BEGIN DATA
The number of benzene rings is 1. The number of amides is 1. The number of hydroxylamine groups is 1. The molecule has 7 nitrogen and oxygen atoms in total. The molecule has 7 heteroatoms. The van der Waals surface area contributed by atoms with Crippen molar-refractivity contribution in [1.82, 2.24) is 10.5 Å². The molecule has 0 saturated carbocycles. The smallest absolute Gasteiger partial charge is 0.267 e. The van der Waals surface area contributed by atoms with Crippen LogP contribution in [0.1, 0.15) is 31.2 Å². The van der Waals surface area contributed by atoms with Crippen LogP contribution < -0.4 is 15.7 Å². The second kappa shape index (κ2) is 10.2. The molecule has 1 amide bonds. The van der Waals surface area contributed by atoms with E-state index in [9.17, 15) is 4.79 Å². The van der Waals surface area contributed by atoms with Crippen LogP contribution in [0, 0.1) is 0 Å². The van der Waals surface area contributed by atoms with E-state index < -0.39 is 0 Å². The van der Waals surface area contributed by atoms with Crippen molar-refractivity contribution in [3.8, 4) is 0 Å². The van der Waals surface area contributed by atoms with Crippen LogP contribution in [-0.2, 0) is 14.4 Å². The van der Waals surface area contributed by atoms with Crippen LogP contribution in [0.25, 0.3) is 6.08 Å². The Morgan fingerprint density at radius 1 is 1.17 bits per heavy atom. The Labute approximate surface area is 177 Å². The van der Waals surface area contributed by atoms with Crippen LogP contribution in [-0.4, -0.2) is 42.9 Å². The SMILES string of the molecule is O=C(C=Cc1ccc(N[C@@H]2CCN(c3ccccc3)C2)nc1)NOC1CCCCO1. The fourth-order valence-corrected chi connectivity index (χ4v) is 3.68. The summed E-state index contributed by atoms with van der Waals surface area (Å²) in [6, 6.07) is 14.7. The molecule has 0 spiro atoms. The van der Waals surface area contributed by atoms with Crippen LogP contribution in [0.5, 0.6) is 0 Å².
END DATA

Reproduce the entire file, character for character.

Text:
The number of benzene rings is 1. The number of amides is 1. The number of hydroxylamine groups is 1. The molecule has 7 nitrogen and oxygen atoms in total. The molecule has 7 heteroatoms. The van der Waals surface area contributed by atoms with Crippen molar-refractivity contribution in [1.82, 2.24) is 10.5 Å². The molecule has 0 saturated carbocycles. The smallest absolute Gasteiger partial charge is 0.267 e. The van der Waals surface area contributed by atoms with Crippen LogP contribution in [0.1, 0.15) is 31.2 Å². The van der Waals surface area contributed by atoms with Crippen LogP contribution < -0.4 is 15.7 Å². The second kappa shape index (κ2) is 10.2. The molecule has 1 amide bonds. The van der Waals surface area contributed by atoms with E-state index in [9.17, 15) is 4.79 Å². The van der Waals surface area contributed by atoms with Crippen LogP contribution in [0, 0.1) is 0 Å². The van der Waals surface area contributed by atoms with E-state index < -0.39 is 0 Å². The van der Waals surface area contributed by atoms with Crippen molar-refractivity contribution in [3.8, 4) is 0 Å². The van der Waals surface area contributed by atoms with Crippen LogP contribution in [-0.2, 0) is 14.4 Å². The van der Waals surface area contributed by atoms with Crippen LogP contribution in [0.25, 0.3) is 6.08 Å². The Morgan fingerprint density at radius 1 is 1.17 bits per heavy atom. The Labute approximate surface area is 177 Å². The van der Waals surface area contributed by atoms with Crippen LogP contribution in [-0.4, -0.2) is 42.9 Å². The SMILES string of the molecule is O=C(C=Cc1ccc(N[C@@H]2CCN(c3ccccc3)C2)nc1)NOC1CCCCO1. The fourth-order valence-corrected chi connectivity index (χ4v) is 3.68. The summed E-state index contributed by atoms with van der Waals surface area (Å²) in [6, 6.07) is 14.7. The molecule has 0 spiro atoms. The van der Waals surface area contributed by atoms with Crippen LogP contribution in [0.5, 0.6) is 0 Å².